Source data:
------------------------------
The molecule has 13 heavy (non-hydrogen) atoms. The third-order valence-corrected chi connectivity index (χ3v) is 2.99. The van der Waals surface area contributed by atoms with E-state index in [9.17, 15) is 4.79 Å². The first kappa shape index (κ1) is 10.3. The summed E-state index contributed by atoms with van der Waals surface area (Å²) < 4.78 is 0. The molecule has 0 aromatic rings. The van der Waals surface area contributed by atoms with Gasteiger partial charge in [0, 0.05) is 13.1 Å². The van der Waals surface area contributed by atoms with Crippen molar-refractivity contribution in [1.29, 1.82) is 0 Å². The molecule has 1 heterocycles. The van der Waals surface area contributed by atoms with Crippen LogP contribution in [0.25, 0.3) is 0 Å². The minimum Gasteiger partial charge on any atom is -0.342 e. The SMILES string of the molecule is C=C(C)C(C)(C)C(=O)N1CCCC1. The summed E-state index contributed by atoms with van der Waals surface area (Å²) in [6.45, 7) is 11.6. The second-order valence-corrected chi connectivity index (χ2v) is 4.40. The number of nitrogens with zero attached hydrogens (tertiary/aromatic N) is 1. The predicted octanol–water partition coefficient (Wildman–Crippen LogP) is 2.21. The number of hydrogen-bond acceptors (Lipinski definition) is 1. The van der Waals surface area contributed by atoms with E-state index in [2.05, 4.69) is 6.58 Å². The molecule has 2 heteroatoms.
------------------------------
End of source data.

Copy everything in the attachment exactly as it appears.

The molecule has 13 heavy (non-hydrogen) atoms. The third-order valence-corrected chi connectivity index (χ3v) is 2.99. The van der Waals surface area contributed by atoms with E-state index in [9.17, 15) is 4.79 Å². The first kappa shape index (κ1) is 10.3. The summed E-state index contributed by atoms with van der Waals surface area (Å²) < 4.78 is 0. The molecule has 0 aromatic rings. The van der Waals surface area contributed by atoms with Gasteiger partial charge in [0, 0.05) is 13.1 Å². The van der Waals surface area contributed by atoms with Crippen molar-refractivity contribution in [1.29, 1.82) is 0 Å². The molecule has 1 heterocycles. The van der Waals surface area contributed by atoms with Crippen LogP contribution in [0.25, 0.3) is 0 Å². The minimum Gasteiger partial charge on any atom is -0.342 e. The SMILES string of the molecule is C=C(C)C(C)(C)C(=O)N1CCCC1. The summed E-state index contributed by atoms with van der Waals surface area (Å²) in [6.45, 7) is 11.6. The second-order valence-corrected chi connectivity index (χ2v) is 4.40. The number of nitrogens with zero attached hydrogens (tertiary/aromatic N) is 1. The predicted octanol–water partition coefficient (Wildman–Crippen LogP) is 2.21. The number of hydrogen-bond acceptors (Lipinski definition) is 1. The van der Waals surface area contributed by atoms with E-state index in [2.05, 4.69) is 6.58 Å². The molecule has 2 heteroatoms.